Volkswagen scandal won’t hit diesel sales in India: SIAM prez
The cheating scandal involving Volkswagen will not affect diesel car sales in India but the country needs uniform emission norms across the country, auto industry body SIAM today saidautos Updated: Oct 10, 2015 01:46 IST
The cheating scandal involving Volkswagen will not affect diesel car sales in India but the country needs uniform emission norms across the country, auto industry body SIAM today said.
Society of Indian Automobile Manufacturers (SIAM) also said there is a need for a single body for the auto industry to deal with various regulatory issues at the Centre and the state level for ease of doing business.
“I don’t think so. Diesel is a clean fuel. It continues to be a popular fuel in many parts of the world,” SIAM President Vinod Dasari said here when asked if the VW scandal would hit sales of diesel cars in India.
He said diesel continues to be very popular fuel in India considering its economical proposition and efficiency.
“I don’t see any impact of what has happened with one particular company affecting diesel (car) sales in India,” he added.
While calling for a singular emission norm across India, Dasari also stressed on the need to have one body that will deal with many regulatory issues related to to automotive industry.
“There is a requirement for having a single regulatory authority. It will be wonderful to have one body,” he said, adding currently the sector has to deal with various ministries such as Petroleum and Natural Gas, Heavy Industries and Road Transport for different matters, besides States.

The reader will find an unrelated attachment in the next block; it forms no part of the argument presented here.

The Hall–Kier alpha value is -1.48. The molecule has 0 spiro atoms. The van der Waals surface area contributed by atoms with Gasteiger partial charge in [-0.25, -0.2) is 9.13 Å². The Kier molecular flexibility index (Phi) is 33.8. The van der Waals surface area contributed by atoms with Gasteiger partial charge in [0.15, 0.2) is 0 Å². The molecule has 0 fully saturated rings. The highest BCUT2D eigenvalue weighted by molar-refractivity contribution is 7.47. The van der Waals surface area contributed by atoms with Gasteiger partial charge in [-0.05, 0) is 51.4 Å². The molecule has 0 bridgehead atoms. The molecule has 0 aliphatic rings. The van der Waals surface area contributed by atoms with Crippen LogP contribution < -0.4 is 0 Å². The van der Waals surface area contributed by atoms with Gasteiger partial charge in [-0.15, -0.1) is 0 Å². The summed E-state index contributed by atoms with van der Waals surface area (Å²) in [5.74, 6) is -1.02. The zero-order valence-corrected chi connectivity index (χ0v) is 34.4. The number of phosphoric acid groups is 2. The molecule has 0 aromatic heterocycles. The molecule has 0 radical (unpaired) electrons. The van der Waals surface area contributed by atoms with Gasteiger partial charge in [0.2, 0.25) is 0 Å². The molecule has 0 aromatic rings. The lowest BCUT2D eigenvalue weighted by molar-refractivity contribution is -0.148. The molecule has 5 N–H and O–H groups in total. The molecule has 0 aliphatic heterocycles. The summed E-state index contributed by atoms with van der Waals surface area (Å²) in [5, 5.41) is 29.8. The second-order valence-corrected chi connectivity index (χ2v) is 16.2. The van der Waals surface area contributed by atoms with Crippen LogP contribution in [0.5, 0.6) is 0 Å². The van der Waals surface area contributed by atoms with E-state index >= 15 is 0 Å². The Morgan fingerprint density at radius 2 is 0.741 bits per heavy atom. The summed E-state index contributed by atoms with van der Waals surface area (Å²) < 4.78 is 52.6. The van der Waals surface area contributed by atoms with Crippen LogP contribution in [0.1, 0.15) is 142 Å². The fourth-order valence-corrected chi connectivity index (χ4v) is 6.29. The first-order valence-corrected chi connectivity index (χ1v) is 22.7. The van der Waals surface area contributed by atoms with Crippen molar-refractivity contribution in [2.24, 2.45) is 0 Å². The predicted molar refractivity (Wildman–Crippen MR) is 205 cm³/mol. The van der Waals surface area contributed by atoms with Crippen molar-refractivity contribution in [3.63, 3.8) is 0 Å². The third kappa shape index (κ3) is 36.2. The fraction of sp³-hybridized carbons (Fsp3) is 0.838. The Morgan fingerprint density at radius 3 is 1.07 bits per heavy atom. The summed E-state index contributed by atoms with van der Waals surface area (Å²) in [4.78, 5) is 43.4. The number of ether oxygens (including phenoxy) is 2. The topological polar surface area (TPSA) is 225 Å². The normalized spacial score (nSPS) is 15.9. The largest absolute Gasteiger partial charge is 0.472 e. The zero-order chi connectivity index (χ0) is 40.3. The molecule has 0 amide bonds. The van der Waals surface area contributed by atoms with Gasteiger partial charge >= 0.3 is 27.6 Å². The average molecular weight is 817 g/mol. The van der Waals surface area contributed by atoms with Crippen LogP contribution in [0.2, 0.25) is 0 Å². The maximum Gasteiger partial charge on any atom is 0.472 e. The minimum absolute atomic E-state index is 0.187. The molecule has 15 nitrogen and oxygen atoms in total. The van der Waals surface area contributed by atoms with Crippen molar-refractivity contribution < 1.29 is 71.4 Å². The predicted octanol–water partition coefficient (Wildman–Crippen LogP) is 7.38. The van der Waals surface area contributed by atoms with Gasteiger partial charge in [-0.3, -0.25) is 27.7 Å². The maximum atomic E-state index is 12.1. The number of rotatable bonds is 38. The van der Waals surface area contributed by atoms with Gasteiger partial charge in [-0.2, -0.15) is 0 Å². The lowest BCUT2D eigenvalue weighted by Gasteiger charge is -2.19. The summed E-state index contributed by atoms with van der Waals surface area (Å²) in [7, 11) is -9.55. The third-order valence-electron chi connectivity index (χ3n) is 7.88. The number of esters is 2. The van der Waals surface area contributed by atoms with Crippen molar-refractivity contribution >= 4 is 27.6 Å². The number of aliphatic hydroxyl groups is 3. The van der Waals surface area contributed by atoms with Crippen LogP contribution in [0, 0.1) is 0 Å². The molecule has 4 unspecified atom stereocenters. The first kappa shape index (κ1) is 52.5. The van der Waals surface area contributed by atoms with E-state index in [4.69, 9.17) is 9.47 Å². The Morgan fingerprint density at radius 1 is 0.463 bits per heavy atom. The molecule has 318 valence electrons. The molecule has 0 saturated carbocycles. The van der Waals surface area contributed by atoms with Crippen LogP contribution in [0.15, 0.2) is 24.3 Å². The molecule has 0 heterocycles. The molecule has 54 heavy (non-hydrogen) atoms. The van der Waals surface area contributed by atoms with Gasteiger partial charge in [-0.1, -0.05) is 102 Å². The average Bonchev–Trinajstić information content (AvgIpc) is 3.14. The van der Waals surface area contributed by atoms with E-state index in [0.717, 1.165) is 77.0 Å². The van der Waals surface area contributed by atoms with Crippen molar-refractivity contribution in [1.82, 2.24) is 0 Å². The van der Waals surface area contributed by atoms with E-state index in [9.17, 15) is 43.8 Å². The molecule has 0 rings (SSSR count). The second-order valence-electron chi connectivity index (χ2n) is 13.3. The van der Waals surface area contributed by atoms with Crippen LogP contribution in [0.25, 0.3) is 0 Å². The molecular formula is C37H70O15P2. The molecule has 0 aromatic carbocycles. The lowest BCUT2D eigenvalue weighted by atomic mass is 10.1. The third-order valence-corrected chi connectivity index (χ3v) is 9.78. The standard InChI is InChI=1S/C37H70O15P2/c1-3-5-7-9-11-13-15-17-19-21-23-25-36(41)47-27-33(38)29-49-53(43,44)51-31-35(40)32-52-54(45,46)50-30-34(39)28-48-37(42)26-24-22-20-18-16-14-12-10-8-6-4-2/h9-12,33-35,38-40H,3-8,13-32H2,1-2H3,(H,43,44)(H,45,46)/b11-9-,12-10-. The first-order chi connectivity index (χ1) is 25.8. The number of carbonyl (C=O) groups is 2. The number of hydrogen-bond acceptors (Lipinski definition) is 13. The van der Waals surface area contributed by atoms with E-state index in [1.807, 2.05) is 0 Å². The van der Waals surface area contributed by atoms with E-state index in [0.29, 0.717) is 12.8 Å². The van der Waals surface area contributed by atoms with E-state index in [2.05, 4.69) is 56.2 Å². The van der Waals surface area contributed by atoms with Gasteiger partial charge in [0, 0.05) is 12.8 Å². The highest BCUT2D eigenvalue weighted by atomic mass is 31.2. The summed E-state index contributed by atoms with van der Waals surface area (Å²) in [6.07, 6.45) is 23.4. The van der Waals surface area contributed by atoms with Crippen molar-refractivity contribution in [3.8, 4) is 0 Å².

He, however, said the government is in the process of setting up National Automotive Board and SIAM is supporting the initiative.
“It will become easy for us to do business once it gets operationalised,” Dasari said.
On the emission issue, he said the auto industry was ready to adopt stricter standards provided fuel is available across India.
“If the fuel is available the auto industry can always consider options to move faster,” he said when asked if the auto industry was ready to jump straight to Euro VI from Euro IV as is being suggested in some quarters. He said it is the auto industry which voluntarily suggested that Euro VI, which was to be brought in 2026 must be brought in 2023.
“The minute oil industry says fuel will be available in 2023, we will be ready. I am actually worried whether they will have BS V fuel available in 2019. We are ready,” he added.
Putting the blame on non-availability of fuel for the delay in implementation of more stringent emission norms in India, Dasari said engine technology is already available.
“The whole reason why BS III got delayed and BS IV took long to come was because of non-availability of fuel. Even today it is being implemented in different parts of the country in different times because of the non-availability of fuel,” Dasari said.
Stressing that the auto industry is not responsible for the delay, he said: “I am selling both Euro III and Euro IV and it is a pain in the neck for us, to auto industry to manufacture two types of vehicles. We would rather have one country one emission norm. Give me the fuel and I will make the right vehicle.”
Dasari also said India has accepted faster adoption of emission norms than Europe. “We are adapting at a fast pace. Euro IV will come for commercial vehicles by 2017 and by 2019 we will have Euro V for all types of vehicles. Nowhere in the world emission norms change so fast,” he said.